Linear Technology’s family of 16-, 18-, and 20-Bit SAR ADCs (LTC2378-20 family) operates with an external reference voltage of up to 5V. The largest input voltage that you are then supposed to put on each ADC input pin is equal to that 5V reference voltage. It seems logical to use an opamp on a 5V supply with rail-to-rail output swing (such as the differential LTC6362), because then you know for sure that you cannot overdrive or damage the ADC inputs.
But in a practical design, you may also want to limit the number of power supply rails. The ADC core already needs a 2.5V supply. The voltage reference (such as LTC6655-5) needs a supply that is higher than 5V. Rather than using yet another, third, analog supply rail to power the opamp, it is tempting to use the 5V output of the voltage reference to also power the opamp. After all, it is right there, it is at the right voltage, and the LTC6655 reference has a nice low noise output.
So we decided to give it a try. Figure 1 shows the circuit. The LTC6655-5 reference is powered from the board’s input voltage (in this case a lab supply set to 9V). The LT1763 LDO powers the ADC core at 2.5V. The LTC6362 differential opamp is powered from the 5V reference. The circuit works. No matter what you do at the inputs, you will never drive more voltage into the ADC than the reference voltage. The SNR (signal to noise ratio) is as expected at 102dB, which is just below the SNR of the 20-bit ADC, because the amplifier and resistors have some noise as well. (You can trade-off SNR and bandwidth by choosing different values for the unmarked R’s and C’s between the amplifier and the ADC)
If you want a low noise, compact, 1Msps, 20-bit data-acquisition circuit that works, then Figure 1 is it, so you can stop reading now. But if you also want to take advantage of the amazingly low INL (2ppm max) of the 20-bit ADC, then it gets more interesting. The LTC6362 draws supply current from the voltage reference. The magnitude of that current is a function of the analog voltage signal. This is mostly because current flows through the 1k feedback resistors, and this current must come from the amplifier’s supply pin, and therefore from the reference output. The voltage reference has a non-zero output impedance (also called load regulation in the datasheet). The signal-dependent supply current combines with the reference output impedance to cause a signal-dependent change in the reference voltage. The ADC digitizes the ratio of the input voltage to the reference voltage. When the input voltage gets larger, the reference voltages gets smaller, so the ratio changes non-linearly, and you get a little bit of distortion. We measured the Integral Nonlinearity (INL) of the circuit using a 2kHz sine wave input, and achieved about ±16ppm maximum INL. This is significant compared to the ±2ppm max INL of the 20-bit LTC2378-20, but it can be almost unnoticeable for most 16-bit applications (±1LSB). If we lower the input frequency to 200Hz, where the LTC6655 reference has lower output impedance, then the INL improves to ±4ppm.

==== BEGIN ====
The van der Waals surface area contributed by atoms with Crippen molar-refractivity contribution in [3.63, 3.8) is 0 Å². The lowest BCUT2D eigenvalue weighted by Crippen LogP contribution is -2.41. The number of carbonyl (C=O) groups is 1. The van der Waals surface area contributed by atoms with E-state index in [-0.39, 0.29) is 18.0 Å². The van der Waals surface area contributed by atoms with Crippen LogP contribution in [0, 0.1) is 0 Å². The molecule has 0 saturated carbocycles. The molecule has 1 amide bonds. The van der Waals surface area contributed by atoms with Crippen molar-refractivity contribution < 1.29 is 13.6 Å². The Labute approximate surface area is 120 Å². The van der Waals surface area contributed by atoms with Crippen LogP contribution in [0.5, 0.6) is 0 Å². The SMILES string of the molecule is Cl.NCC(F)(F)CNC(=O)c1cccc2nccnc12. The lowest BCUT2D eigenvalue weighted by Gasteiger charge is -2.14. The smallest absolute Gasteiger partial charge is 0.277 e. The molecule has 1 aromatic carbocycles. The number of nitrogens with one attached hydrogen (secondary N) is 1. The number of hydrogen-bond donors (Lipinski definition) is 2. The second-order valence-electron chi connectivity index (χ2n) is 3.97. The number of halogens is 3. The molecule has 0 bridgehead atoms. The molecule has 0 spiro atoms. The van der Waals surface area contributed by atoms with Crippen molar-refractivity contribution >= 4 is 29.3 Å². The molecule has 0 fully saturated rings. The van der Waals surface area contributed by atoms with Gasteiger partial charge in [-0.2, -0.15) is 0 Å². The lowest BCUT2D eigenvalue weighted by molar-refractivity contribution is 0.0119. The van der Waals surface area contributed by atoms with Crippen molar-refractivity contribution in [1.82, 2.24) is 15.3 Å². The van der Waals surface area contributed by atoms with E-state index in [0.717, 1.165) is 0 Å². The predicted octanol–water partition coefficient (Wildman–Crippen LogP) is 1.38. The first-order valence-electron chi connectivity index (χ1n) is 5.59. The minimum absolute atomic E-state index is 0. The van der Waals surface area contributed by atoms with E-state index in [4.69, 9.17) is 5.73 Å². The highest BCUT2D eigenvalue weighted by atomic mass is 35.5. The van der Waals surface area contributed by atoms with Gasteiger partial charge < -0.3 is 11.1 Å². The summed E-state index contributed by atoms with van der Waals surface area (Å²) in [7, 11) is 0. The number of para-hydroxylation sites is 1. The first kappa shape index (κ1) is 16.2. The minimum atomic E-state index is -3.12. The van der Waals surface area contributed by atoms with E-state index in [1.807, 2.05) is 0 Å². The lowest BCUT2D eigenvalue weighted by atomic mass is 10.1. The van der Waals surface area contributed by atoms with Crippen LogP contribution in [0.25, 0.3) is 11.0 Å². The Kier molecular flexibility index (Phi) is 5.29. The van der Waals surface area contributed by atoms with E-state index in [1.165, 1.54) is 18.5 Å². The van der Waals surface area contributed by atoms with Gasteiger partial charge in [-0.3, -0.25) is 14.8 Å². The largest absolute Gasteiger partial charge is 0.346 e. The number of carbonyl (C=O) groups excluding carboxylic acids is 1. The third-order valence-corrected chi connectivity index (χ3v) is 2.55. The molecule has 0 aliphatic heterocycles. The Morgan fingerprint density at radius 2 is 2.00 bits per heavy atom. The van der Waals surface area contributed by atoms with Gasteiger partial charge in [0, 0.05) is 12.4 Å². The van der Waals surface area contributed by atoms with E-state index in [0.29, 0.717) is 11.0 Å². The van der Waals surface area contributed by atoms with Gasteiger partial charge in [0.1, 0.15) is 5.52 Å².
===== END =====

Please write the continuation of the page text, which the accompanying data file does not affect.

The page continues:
In summary, for 16-Bit or 18-Bit performance with moderate input signal frequency, you can save a supply rail by powering the amplifier directly from the reference voltage. But to achieve the full linearity performance of the 20-bit ADCs, especially at somewhat higher input frequencies, you should provide a separate supply for the amplifier, so that the reference voltage does not get modulated by the signal source.